EVERY PICTURE TELLS A STORY - a photography blog
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My voyage through the world of photography began with a Kodak Instamatic, a gift for my 12th birthday. A couple of years later, I was shooting some pics at a Buddhist temple in Brickfields, when I noticed another photographer with 3 cameras hanging from his neck. In addition, he had two assistants in tow and a ton of photographic equipment. He turned out to be the distinguished David Allan Harvey of National Geographic magazine, who was on assignment in Malaysia. Fascinated, I struck up a conversation with the humble gentleman and he gave me several pointers that would change the way I look at things (through the viewfinder) forever.

I would make unscheduled visits to the barber, to comb through the wrinkled collection of mags for past issues of National Geograhpic and Life. Later on, to the chagrin of family members, I built a darkroom under the staircase. The fun of 'doing-it-yourself' seemed to make the pungent smelling chemicals and hallucinating safelight more bearable. Till today, I think nothing can replace the thrill of seeing your own creation magically appearing on paper in a tray of swirling chemical, bathed in eerie red light.

A China-made Seagull twin lens reflex eventually replaced my simple Instamatic. Moonlighting as a photographer while in school, I managed to upgrade to a Fujica ST 801 SLR (and later a Canon T90) plus a couple of Tamron lenses. Happily, the enduring hobby lead to an adventure-filled related profession in video, motion picture making and broadcasting.

Two years ago, I went full circle in my photographic journey with the purchase of the compact 'point & shoot' Canon Powershot G1. I now rely on it as my favourite 'streetwalking cam'. Its unobtrusive size coupled with a 1 gig storage card made me even more trigger-happy. The limitations of the fixed-mount lens force me to think differently and to devise alternative techniques, constantly.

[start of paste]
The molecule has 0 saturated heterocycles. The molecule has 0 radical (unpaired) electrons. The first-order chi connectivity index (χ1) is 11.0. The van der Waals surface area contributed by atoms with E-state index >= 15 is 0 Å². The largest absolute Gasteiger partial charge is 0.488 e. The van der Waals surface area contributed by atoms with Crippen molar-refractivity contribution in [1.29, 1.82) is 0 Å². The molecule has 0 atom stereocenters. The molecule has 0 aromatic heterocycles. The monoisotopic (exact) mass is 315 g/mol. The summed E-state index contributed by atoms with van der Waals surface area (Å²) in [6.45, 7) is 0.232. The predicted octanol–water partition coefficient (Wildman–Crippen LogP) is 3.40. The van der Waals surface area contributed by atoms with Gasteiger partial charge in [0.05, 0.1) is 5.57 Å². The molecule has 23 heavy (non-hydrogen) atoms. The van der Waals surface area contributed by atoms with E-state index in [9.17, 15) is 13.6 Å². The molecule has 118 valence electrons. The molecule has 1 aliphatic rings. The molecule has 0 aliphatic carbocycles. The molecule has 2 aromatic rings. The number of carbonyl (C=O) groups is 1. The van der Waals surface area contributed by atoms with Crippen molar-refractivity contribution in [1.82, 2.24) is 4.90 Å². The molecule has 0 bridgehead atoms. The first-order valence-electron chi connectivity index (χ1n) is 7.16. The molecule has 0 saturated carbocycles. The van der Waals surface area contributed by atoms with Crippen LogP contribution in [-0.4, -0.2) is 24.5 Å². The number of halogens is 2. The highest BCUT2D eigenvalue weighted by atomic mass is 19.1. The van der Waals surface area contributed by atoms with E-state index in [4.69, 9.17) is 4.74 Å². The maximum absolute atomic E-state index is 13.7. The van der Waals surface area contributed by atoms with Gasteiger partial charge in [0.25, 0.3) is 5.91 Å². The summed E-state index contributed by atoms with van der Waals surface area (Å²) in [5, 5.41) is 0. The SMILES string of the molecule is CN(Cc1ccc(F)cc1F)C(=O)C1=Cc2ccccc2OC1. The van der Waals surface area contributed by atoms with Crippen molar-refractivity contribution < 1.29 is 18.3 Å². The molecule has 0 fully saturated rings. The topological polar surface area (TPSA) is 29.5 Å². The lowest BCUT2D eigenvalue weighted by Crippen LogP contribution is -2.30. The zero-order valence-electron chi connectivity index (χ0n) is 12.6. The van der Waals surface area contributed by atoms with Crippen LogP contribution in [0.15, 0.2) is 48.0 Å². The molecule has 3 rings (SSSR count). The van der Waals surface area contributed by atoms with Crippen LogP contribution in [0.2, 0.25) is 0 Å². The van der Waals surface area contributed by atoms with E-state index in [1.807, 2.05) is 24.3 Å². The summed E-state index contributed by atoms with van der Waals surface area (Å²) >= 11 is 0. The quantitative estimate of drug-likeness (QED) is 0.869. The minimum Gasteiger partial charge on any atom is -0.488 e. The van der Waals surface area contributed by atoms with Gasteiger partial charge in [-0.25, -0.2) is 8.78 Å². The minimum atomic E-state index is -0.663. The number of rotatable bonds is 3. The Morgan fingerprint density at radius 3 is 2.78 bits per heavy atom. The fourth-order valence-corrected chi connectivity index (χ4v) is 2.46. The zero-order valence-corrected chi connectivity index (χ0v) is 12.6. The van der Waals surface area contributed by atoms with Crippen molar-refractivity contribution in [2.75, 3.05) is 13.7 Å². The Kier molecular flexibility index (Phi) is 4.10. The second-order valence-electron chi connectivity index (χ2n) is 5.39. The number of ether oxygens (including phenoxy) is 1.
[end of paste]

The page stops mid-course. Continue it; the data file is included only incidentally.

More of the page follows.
With the recent proliferation of digital cameras, I am surprised that many owners of such cams use it even less. Since digital cameras eliminate the major expense of film and processing, the situation is rather ironic. Many cited the lack of subjects as an excuse; unable to see the many interesting photographic opportunities surrounding them. Others lament about not having a camera good enough; not realising that it is merely a tool. The most basic models can produce just as interesting results with a little thought, knowledge and practice.

Don't use your 'point & shoot' camera as advertised. Compose and shoot instead. With this in mind, I have compiled a series of images mostly photographed with my trusty Canon G1 (and subsequently with the versatile Olympus C8080W). Every picture in this series tells a story of how it was conceived. Hopefully, with the familiar surroundings and subjects, it will serve as useful visual lessons and inspire you to look at things a little differently...

TV SMITH
10th August 2003

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Twilight
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Ani
Rain



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© 2003-2004 TV SMITH

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